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Research Papers

Stochastic Simulations With Graphics Hardware: Characterization of Accuracy and Performance

[+] Author and Article Information
Arvind Balijepalli

Manufacturing Engineering Laboratory, National Institute of Standards and Technology, Gaithersburg, MD 20899; Department of Mechanical Engineering, University of Maryland, College Park, MD 20742arvind@nist.gov

Thomas W. LeBrun

Manufacturing Engineering Laboratory, National Institute of Standards and Technology, Gaithersburg, MD 20899lebrun@nist.gov

Satyandra K. Gupta1

Department of Mechanical Engineering, University of Maryland, College Park, MD 20742skgupta@umd.edu

Certain commercial entities, equipment, or materials may be identified in this document in order to describe an experimental procedure or concept adequately. Such an identification is not intended to imply recommendation or endorsement by the National Institute of Standards and Technology, nor is it intended to imply that the entities, materials, or equipment are necessarily the best available for the purpose.

1

Corresponding author.

J. Comput. Inf. Sci. Eng 10(1), 011010 (Mar 10, 2010) (11 pages) doi:10.1115/1.3270248 History: Received May 27, 2008; Revised January 07, 2009; Published March 10, 2010; Online March 10, 2010

Methods to implement stochastic simulations on the graphics processing unit (GPU) have been developed. These algorithms are used in a simulation of microassembly and nanoassembly with optical tweezers, but are also directly compatible with simulations of a wide variety of assembly techniques using either electrophoretic, magnetic, or other trapping techniques. Significant speedup is possible for stochastic particle simulations when using the GPU, included in most personal computers (PCs), rather than the central processing unit (CPU) that handles most calculations. However, a careful analysis of the accuracy and precision when using the GPU in stochastic simulations is lacking and is addressed here. A stochastic simulation for spherical particles has been developed and mapped onto stages of the GPU hardware that provide the best performance. The results from the CPU and GPU implementation are then compared with each other and with well-established theory. The error in the mean ensemble energy and the diffusion constant is measured for both the CPU and the GPU implementations. The time taken to complete several simulation experiments on each platform has also been measured and the speedup attained by the GPU is then calculated.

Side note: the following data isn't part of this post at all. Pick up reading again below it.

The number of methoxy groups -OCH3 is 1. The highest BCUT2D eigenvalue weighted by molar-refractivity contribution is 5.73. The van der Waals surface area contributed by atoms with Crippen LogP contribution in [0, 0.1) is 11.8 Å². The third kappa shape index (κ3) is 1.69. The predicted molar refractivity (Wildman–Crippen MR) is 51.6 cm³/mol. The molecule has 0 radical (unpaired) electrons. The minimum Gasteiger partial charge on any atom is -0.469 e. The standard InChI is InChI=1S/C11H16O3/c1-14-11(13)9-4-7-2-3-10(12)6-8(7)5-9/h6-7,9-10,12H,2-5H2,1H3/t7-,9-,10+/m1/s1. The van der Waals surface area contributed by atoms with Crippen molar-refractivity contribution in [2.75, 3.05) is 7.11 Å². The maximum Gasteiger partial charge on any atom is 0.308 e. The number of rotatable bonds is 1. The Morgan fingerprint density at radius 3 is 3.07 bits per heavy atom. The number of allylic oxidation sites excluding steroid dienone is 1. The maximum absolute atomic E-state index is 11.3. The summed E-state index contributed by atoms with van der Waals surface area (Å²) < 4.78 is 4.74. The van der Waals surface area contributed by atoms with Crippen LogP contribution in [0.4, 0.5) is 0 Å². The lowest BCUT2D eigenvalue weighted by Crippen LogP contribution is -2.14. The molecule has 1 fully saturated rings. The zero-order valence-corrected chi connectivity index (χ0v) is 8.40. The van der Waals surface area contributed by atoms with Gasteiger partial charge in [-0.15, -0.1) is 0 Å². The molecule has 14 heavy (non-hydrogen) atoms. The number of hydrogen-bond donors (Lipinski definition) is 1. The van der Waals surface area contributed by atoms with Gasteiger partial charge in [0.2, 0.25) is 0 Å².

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Copyright © 2010 by American Society of Mechanical Engineers
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Figures

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Figure 1

Conceptual map of the GPU rendering pipeline. The three main stages are physically represented in the center of the figure while examples of their memory models (scatter and gather) are shown at the bottom.

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Figure 2

Calculate z=dx/dt+y using the postprocessing stage. The green squares in the figure are inputs to the program and the orange squares are the outputs.

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Figure 3

Three user-defined programs chained together to implement the velocity Verlet integrator in the postprocessing stage of the GPU

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Figure 4

Log linear plot of normalized energy (ESimulated/ETheoretical) and normalized diffusion constant (DSimulated/DTheoreitcal) against time-step (δt) for an ensemble of 30 glass particles with radius 500 nm suspended in a water bath at 293 K. This data in this plot is used to pick the parameters for the full simulation with 900 particles.

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Figure 5

Log-log plot of the average particle displacement after 1×106 time-steps at δt=0.01τ as a function of particle diameter from Eq. 6. The gray region shows the effect of ±10% error in the diffusion constant. Smaller particles exhibit larger excursions from their initial positions as a function of particle diameter; however, the average displacement is no larger than 1/10×d for the finite-time simulation.

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Figure 6

Relative error observed by subtracting a reference CPU64 position trajectory for a single 500 nm particle from those of the CPU32 and GPU32 implementations. All trajectories are generated using the same list of random deviates. Figure (a) shows the error for the GPU32 case for three separate time-step values and figure (b) shows the error for the CPU32 case.

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Figure 7

Speedup (calculated as the ratio of the GPU simulation time over single-precision CPU simulation time) as a function of the ensemble size. The three curves show the results when the output was sampled after every 10, 100, and 500 simulation time-steps (δt).

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